To be completely honest, I’m in a somber mood on my way back from the U.S Open.  I don’t have to tell you guys when things are bad, but I thought if I did, it would feel that much better when I have good news to report. I want to be above average at my job, but right now I feel like I’m doing an average job. I’m making some bad throws. Everything else is going well, but that’s not good enough. I’m worried that I won’t be able to get on the courts I want to get on this year. I’m concerned that I took a step back from last year. There is no way of knowing if my concerns will become a reality until Monday, when I get my first assignment. If I’m unhappy, I will mostly be sorry to myself, but also sorry to you guys. I’m sure you would rather read about top 10 singles players then doubles on the outer courts. As sad as I seem right now, there is nothing that can stop me from enjoying this year’s open. I will be excited Monday morning regardless of what court I get. I must remind myself I am lucky to be there.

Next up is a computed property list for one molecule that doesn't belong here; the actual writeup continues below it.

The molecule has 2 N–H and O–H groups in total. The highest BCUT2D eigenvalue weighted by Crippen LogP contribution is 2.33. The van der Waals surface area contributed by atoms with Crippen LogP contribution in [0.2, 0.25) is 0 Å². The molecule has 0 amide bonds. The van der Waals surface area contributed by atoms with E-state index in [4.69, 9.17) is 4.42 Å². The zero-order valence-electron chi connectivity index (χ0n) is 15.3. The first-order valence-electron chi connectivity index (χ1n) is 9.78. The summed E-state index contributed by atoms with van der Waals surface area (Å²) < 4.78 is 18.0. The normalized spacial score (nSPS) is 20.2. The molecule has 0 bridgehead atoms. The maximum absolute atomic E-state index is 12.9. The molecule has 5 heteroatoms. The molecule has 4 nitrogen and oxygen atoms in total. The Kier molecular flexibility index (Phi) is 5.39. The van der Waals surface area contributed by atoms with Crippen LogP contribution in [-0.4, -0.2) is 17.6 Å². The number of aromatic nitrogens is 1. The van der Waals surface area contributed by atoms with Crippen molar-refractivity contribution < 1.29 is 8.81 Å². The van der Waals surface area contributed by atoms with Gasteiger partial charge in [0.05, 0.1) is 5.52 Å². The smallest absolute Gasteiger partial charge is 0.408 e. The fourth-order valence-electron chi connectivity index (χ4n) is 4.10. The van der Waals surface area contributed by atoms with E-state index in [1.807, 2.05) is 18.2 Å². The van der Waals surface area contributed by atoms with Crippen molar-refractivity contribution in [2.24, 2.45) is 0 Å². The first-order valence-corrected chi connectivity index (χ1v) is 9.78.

Today I did another women’s match. I did it. I did the whole qualifying week without a men’s match. This is an unbelievable coincidence, one that I didn’t particularly appreciate to be honest. It was a three setter with many breaks of serve. In the end, the Ukrainian 17 seed defeated the Russian 3 seed who looked mentally exhausted by the end of it. Rumor had it she threw quite the fit in her match on Thursday. As you know, I was upset with myself after the match. The only thing that could’ve made me feel better was some good tennis, but rain forbade that from happening. It also prevented me from having another shift.

This entry will serve as Fridays and Saturdays entries. Remember, tomorrow is my U.S Open preview.